"ˇVayan subiendo!" - "Everybody mount up!" This was
the command Anza sang out to begin the expedition's travels. The order
of the train was specific with Anza coming first followed by the colonists
Graphic: Bill Singleton
Driving Directions for Auto Route
From the international border, the trail heads due north, paralleling
Nogales Wash and later follows along the Santa Cruz River. Travel
north from the Port of Entry on Business Loop I-19, and connect
with northbound I-19. Visit historic sites tied to the Anza expedition
such as Tumacácori National Historical Park and Tubac Presidio
State Historic Park. To continue on the route, see Pima
Along the several miles of trails in Río Rico, look for
two stone trail orientation signs. There is a 4.5-mile trail between
Tumacácori and Tubac (off of I-19) managed by the Anza
Trail Coalition of Arizona and open to the public. The trail
also extends north from Tubac for about a mile. It is about 1.25
miles from either trailhead to the first river crossing. The frontage
road along Interstate 19 offers biking opportunities.
Photo: Ron Ory
Tumacácori (above), pronounced Toomah- káh-core-ee,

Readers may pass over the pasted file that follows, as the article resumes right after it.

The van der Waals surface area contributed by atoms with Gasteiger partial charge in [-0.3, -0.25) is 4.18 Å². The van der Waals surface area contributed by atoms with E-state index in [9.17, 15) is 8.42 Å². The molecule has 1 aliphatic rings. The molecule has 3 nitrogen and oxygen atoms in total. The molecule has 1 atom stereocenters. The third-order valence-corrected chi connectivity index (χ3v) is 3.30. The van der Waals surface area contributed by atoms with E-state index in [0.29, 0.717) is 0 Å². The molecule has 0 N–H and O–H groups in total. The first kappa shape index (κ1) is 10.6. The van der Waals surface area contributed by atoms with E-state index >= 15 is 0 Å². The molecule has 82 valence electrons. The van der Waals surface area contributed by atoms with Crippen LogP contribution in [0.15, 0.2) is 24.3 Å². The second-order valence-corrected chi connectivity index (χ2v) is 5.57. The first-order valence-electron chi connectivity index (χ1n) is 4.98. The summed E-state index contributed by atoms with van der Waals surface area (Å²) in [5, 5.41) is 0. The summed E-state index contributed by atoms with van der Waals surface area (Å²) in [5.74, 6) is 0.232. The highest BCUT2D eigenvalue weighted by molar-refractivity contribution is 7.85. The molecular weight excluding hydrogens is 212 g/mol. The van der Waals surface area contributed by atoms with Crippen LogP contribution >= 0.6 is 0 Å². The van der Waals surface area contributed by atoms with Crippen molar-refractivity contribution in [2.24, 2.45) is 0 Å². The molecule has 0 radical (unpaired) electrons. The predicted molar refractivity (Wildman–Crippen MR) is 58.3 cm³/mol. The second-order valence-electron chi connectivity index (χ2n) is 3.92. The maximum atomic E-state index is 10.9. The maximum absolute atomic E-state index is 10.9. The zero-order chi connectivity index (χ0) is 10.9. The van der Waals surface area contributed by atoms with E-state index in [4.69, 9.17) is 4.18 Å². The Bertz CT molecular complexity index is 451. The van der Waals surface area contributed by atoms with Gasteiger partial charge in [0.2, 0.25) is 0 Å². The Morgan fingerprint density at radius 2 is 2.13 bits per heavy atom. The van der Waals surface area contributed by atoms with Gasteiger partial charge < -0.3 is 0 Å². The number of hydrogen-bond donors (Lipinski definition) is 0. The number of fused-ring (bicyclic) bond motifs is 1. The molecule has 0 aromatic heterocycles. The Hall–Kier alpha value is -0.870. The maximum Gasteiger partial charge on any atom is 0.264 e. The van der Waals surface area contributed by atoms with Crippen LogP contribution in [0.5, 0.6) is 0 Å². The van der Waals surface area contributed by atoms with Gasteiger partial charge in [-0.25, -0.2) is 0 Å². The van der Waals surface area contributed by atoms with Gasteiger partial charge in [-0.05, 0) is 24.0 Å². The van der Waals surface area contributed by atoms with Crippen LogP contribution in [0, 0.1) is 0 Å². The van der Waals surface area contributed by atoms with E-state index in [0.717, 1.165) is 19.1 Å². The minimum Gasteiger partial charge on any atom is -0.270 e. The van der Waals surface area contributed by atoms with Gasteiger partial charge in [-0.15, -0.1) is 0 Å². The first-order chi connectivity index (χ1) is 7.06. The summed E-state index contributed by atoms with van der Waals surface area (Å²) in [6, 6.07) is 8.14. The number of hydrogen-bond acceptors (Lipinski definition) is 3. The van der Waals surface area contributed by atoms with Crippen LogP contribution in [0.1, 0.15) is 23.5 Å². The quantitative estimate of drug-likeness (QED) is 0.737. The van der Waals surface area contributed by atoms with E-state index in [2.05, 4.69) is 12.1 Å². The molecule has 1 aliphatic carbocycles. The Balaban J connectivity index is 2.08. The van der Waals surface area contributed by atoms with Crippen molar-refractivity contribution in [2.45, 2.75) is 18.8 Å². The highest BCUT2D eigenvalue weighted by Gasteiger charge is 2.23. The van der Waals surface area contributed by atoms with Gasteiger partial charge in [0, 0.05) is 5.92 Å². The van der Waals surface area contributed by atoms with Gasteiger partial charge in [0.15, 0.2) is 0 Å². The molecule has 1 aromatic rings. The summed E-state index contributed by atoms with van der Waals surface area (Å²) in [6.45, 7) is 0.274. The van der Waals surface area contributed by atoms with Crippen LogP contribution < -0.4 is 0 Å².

is located on 45 acres and contains the ruins of three missions.
The missions at San José de Tumacácori and Los
Santos Ángeles de Guevavi were both established around
1691 and are the two oldest missions in Arizona. Mission San
Cayetano de Calabasas derives its name from the Spanish word
calabaza. This refers to the wild yellow gourds (Cucurbita
foetidissma) that grow nearby. Guevavi is likely from
a Piman word.
An ongoing project (Mission
2000) at Tumacácori involves imaging and translating
Spanish documents. It has shown that many Anza expedition
families raised children, lived and worshiped nearby.
A. Las Lagunas and Expedition Camp #13
This campsite in Nogales is at a cienaga, or marsh,
which is in private hands. It can be viewed by taking exit
5 off of northbound I-19 to Country Club Drive North and turning
west. Park in the St. Andrew's Church parking lot, but do
not overstay your welcome, since it's private land. The Desert
Shadows Middle School in Nogales is home to a large Anza
B. Río Rico Trail
Starting at the staging area parking lot off of Río
Rico Rd., several miles of trail parallel Anza's route. From